In an article that identifies how many of "these objects" that were caught in just one week after the attempt to "sneak" them through you're going to say that it keeps people from doing it?

That doesn't pass even the sniff test.

[[If you put an armed cop in every convenience store 24/7, and that stopped all robberies, would you complain the cop wasn't doing anything?]]

Security is not indifferentiable from police-statism. You are describing a police-state. And I can guarantee you that police-states have just as much crime as nations which are [supposedly] governed by the consent of The People.

The point of security is to address the RISK of an 'event'. And in order to do that you need to identify not only what 'events' are likely, but what the likelihood of the events occuring actually is.

Not all 7-11s are in neighborhoods where there is a non-negligible risk of robbery, and sticking a cop in that store "24/7" is a waste of resources. If you don't understand that, then you are part of the problem and [second] talk like someone who's worked for the government for too long.

What is the risk of 'event' on airplanes? Almost literally, one-in-ten-billion. Which specific 'events' are likely? Not the ones that TSA is currently on the hunt for.

They are a waste of resources in their current procedural formulation.


rwilymz
http://dblyelloline.blogspot.com/

Susan said...

I don't understand why its such a huge issue about taking off jewelry. Most of my jewelry doesn't cause the alarms to go off so I don't ever get a pat down. A pat down isn't that big of a deal anyways. Id rather be safe flying than cause a huge ruckus about nothing.

My husband takes his belt off because of the belt buckle, which causes for a pat down and he just doesn't like to be felt up.. Its just no big deal.

Caroline Sound said...

It is interesting how tabloids take stories and run with them what significance has it that he took of his ring!So what I'm sure the same thing has happened to many people where they have dropped things they have taken off but does it make the news! I don't know what all the fuss is about it is no hardship to take off a belt or jewellry, or perhaps think before you dress to travel and don't wear things that are going to be an inconvenience to you to take off!!!!

Anonymous said...

"I don't know what all the fuss is about it is no hardship to take off a belt or jewellry, or perhaps think before you dress to travel and don't wear things that are going to be an inconvenience to you to take off!!!!"

Yes, how dare people wear something as dangerous as a BELT when they leave the house!

Anonymous said...

Caroline Sound said...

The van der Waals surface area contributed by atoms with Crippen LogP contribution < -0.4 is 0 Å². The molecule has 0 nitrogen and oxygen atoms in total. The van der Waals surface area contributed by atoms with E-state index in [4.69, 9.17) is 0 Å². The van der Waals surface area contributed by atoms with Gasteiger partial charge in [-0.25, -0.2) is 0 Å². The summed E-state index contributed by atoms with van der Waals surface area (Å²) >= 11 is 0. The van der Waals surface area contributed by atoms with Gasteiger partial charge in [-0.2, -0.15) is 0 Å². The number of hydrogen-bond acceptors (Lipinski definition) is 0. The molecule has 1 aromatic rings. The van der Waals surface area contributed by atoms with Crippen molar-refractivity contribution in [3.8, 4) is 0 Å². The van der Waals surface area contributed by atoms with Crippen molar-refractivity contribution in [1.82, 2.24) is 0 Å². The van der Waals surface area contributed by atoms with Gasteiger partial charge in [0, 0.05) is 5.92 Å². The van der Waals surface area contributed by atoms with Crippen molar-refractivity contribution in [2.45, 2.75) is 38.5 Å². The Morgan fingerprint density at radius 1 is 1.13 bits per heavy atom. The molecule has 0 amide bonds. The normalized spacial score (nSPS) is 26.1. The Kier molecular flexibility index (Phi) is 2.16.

"... and don't wear things that are going to be an inconvenience to you to take off!!!!"

Like shoes?

RB said...

Since the rampant criminality of TSA employees continues unabated when will TSA make some kind of announcement saying that action is being taken to weed out all TSA criminals and that more supervision of the various screening areas will be stepped up?

alarm said...

Similar security measures are brought into the UK too, I understand if someone has been scanned, the manufacturer takes 100% responsibility for passenger's safety ;).BTW - what a disaster - Kim husband's ring was almost(!) lost !

Anonymous said...

You should probably monitor what your different teams are doing. Flying out of Detroit last week, the TSA (1) made everyone take off all jewelry, (2) made everyone take off their belts, and (3) made everyone empty their pockets completely, including, and I quote, "even non-metallic objects."

I think the TSA is just making it up on the fly at this point.

Maxine said...

I never had an experienced that an officer asked me to take off my watch and other jewelry before passing the scanner. Maybe it depend which country and how strict are they?

Anonymous said...

Sup with this?

http://www.dailymail.co.uk/news/article-2053074/Jill-Flipovic-US-airport-TSA-staff-leave-lewd-note-sex-toy-bag.html

AR said...

I always removed my ring when I was passing through TSA zone to catch a flight. While it adds a little inconvenient, it is understandable that they want what is the best for security... I'd like to think that TSA do it for everyone's best interest. It's just that we have to deal with one of those few inappropriately pushy TSA officers that make bad impressions on rest of the TSA.

Anonymous said...

Although I have no ill feeling about TSA agents and the job they are required to do, I can honestly say that as much as I hate driving, I hate the way going though airports make me feel even more. Before the hyper-paranode sensation the government has imposed on us, I used to fly everywhere, and now I can't stand it. I hate the feeling of being treated like a criminal when I have to go trough TSA security (body scans, pat-downs and all but completely undressing). We have truly given up or freedom in the name of being free.

UKguy said...

I never had an experienced that an officer asked me to take off my watch and other jewelry before passing the scanner. Maybe it depend which country and how strict are they?